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  2004 Jan 12 Release.
  For Immediate Release.
  Contact: Rich Belanger or
  Bonnie Arkus 609-771-9600

New accredited initiative will focus on what women need and special care models for them

New Brunswick, New Jersey, January 12, 2004 - The Women's Heart Foundation, as part of Women's Heart Week, February 1-7, announced today its plans for a series of gender care conferences for nurses that will present cardiac care models that better fit the special needs of women, according to Bonnie Arkus, Executive Director. The Woman and Heart Disease Gender Care Conference, the first of six that are being hosted by Robert Wood Johnson University Hospital, will be open to all nurses, and is part of the Foundation's statewide education program to change the way women think about heart disease.

"Our state nurses are caring for women with heart attack symptoms every day," says Arkus. "They need to know about care models that are the most effective, and if nurses recognize these symptoms earlier, then the chances of a late diagnosis and inappropriate care are reduced dramatically."

According to Marianne T. Balay, MS, RN, Assistant Vice President of Women's Health at RWJUH and Vice Chair of the conference, heart disease is unfortunately still considered a predominately men's health problem, despite the fact that it is by far the leading cause of premature death in women.

"Heart disease and stroke are a greater risk to women than all cancers combined, " says Balay. "Despite this, many women still face a misdiagnosis and therefore, it will take a team effort to raise awareness. That is why RWJUH is joining with the Women's Heart Foundation to launch this series. It is our intent to lead an effort that will help change the way healthcare is delivered to women everywhere", she said. Commissioner of Health Clifton P. Lacy, MD, opened the conference with compelling statistics. Dr. Lacy is also a cardiologist and maintains at active practice at the hospital.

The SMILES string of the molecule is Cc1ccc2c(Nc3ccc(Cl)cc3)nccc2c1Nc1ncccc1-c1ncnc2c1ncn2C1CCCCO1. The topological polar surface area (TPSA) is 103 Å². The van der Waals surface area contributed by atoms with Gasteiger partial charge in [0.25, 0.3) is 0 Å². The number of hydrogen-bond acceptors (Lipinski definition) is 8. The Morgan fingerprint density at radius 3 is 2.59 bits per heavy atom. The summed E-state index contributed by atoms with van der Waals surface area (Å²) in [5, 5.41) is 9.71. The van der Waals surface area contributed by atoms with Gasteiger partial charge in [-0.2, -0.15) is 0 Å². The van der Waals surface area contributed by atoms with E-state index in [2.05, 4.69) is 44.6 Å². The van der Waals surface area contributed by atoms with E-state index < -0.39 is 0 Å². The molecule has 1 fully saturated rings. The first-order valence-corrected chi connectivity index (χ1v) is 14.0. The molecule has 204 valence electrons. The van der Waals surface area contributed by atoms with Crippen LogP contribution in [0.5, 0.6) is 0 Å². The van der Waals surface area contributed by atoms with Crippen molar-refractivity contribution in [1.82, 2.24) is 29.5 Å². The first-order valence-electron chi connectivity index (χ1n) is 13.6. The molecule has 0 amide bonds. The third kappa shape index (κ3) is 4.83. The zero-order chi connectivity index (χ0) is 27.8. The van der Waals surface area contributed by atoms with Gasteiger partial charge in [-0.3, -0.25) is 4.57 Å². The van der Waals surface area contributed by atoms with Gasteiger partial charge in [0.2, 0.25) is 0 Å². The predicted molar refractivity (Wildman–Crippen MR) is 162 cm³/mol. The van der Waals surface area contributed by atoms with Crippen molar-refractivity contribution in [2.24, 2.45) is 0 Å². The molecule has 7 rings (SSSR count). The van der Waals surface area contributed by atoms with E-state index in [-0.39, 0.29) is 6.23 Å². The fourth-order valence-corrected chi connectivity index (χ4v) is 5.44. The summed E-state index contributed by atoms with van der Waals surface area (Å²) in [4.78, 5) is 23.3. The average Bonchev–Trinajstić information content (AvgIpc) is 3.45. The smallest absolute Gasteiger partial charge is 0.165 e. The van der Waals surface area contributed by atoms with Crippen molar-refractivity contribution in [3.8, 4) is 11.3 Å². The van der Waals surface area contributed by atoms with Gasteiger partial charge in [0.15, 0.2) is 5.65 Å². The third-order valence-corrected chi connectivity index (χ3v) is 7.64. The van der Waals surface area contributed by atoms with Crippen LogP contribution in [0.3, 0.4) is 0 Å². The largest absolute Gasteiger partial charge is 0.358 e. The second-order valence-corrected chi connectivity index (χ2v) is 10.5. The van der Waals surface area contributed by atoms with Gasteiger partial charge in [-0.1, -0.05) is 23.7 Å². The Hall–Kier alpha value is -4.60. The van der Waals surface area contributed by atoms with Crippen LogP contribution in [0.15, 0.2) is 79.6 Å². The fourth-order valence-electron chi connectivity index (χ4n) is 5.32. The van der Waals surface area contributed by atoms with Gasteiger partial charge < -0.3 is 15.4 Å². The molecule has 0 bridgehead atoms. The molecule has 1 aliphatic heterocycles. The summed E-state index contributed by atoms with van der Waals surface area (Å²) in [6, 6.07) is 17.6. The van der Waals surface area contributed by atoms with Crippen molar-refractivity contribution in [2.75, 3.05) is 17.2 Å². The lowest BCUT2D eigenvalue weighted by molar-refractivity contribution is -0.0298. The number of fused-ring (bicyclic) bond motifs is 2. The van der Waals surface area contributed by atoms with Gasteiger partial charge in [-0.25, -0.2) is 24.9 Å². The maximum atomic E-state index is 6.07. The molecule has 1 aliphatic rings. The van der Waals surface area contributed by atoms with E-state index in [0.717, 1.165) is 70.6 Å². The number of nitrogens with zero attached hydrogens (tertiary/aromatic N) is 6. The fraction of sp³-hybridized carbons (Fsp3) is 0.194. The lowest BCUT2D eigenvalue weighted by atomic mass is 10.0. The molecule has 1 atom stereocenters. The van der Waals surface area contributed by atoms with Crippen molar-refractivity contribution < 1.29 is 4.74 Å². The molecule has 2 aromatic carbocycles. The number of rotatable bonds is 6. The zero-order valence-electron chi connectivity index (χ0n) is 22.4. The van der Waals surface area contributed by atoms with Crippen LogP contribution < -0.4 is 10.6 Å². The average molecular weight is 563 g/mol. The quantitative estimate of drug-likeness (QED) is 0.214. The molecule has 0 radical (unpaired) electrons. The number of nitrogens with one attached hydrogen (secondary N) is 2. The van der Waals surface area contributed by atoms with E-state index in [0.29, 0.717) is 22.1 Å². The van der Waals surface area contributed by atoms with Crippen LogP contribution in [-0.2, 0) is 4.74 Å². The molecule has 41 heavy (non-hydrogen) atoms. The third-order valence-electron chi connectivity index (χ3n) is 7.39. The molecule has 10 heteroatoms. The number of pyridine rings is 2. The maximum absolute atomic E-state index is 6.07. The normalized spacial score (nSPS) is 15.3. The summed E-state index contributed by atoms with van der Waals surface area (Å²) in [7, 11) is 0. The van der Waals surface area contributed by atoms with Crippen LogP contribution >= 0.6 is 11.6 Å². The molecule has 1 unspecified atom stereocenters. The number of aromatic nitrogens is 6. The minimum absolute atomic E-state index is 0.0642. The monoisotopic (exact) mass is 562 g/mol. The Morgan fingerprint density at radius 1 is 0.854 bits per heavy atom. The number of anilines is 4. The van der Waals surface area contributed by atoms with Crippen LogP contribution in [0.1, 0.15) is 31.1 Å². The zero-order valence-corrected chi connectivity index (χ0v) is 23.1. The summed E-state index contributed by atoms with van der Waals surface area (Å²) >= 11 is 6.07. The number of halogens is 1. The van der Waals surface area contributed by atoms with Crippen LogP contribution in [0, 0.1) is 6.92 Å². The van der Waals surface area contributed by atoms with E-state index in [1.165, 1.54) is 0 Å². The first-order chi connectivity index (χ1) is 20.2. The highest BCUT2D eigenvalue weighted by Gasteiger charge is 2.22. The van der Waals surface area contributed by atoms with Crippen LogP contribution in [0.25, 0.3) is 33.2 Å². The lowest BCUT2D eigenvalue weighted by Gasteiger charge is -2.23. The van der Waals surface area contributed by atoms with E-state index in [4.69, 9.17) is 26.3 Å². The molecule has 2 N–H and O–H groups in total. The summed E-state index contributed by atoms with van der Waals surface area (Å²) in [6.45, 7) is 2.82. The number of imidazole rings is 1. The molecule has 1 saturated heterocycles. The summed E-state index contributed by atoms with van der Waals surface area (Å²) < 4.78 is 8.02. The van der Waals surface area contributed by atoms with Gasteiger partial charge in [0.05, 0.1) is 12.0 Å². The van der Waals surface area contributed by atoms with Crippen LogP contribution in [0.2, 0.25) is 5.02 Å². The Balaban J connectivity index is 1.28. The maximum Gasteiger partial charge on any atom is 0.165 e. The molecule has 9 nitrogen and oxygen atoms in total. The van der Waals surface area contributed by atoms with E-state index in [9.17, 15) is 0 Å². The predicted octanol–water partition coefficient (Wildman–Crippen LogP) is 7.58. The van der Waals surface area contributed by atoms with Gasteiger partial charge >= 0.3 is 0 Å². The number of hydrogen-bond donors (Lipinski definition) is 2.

The conference has three major focal points: to understand factors that affect quality of health care and services to women with heart disease, to target characteristics of models that work better in women than men, and to introduce models that better answer the needs of women. Presenting these points of focus will be Dr. Barbara Riegel, DNSc, RN, CS, FAAN, Associate Professor of Nursing at the University of Pennsylvania School of Nursing, who has examined how gender-specific characteristics impact women with heart disease. She is an expert in the field of cardiovascular nursing, having conducted numerous research investigations and published more than 50 peer-reviewed articles, numerous book chapters and three books. Dr. Riegel also serves as editor of the Journal of Cardiovascular Nursing. She says that gender care addresses not only the biophysical differences but also the socio-cultural norms and experiences, values, psychosocial characteristics, behaviors and social roles - all of which impact a woman's care.

Upon completion of the series, participants will be awarded a WHF Gender Care certificate and a gold-plated pin that replicates the Foundation's woman-in-heart symbol. The conference is approved for 1.5 contact hours for nursing continuing education. It is scheduled for Saturday, February 7, 2004 from 11:00 A.M. until 2:00 P.M. at the Robert Wood Johnson University Hospital auditorium.

First Lady of New Jersey, Dina Matos McGreevey, plans to attend to help launch the new initiative. Mrs. McGreevey is Honorary Chairwoman of WHF's campaign "Take New Jersey Women to Heart".

The Women's Heart Foundation is a public-supported charity dedicated to improving survival and quality of life for women with heart disease. For more information or to download a registration form, go to www.womensheart.org.


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1999-2000; updates: 2002, 2004, 2005, 2007 Women's Heart Foundation, Inc. All rights reserved. Unauthorized use prohibited. The information contained in this Women's Heart Foundation (WHF) Web site is not a substitute for medical advice or treatment, and WHF recommends consultation with your doctor or health care professional.